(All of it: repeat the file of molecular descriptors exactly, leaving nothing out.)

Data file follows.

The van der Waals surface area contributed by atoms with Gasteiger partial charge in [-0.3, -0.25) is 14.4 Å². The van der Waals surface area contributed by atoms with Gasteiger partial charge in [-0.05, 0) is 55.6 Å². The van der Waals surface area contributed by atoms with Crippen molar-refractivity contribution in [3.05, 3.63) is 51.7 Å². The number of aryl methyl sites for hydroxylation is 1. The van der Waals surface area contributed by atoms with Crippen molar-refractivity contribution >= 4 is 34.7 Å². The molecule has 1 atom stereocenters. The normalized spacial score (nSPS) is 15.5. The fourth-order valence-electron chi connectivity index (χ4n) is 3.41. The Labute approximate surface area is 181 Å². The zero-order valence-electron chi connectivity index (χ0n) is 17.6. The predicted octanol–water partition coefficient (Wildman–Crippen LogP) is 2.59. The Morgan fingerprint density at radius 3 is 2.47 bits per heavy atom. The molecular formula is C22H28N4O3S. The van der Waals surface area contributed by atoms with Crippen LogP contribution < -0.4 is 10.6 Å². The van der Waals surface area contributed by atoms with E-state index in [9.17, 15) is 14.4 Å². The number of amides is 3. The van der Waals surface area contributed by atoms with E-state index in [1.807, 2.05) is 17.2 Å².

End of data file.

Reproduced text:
The van der Waals surface area contributed by atoms with Gasteiger partial charge in [-0.3, -0.25) is 14.4 Å². The van der Waals surface area contributed by atoms with Gasteiger partial charge in [-0.05, 0) is 55.6 Å². The van der Waals surface area contributed by atoms with Crippen molar-refractivity contribution in [3.05, 3.63) is 51.7 Å². The number of aryl methyl sites for hydroxylation is 1. The van der Waals surface area contributed by atoms with Crippen molar-refractivity contribution >= 4 is 34.7 Å². The molecule has 1 atom stereocenters. The normalized spacial score (nSPS) is 15.5. The fourth-order valence-electron chi connectivity index (χ4n) is 3.41. The Labute approximate surface area is 181 Å². The zero-order valence-electron chi connectivity index (χ0n) is 17.6. The predicted octanol–water partition coefficient (Wildman–Crippen LogP) is 2.59. The Morgan fingerprint density at radius 3 is 2.47 bits per heavy atom. The molecular formula is C22H28N4O3S. The van der Waals surface area contributed by atoms with Crippen LogP contribution < -0.4 is 10.6 Å². The van der Waals surface area contributed by atoms with E-state index in [9.17, 15) is 14.4 Å². The number of amides is 3. The van der Waals surface area contributed by atoms with E-state index in [1.807, 2.05) is 17.2 Å².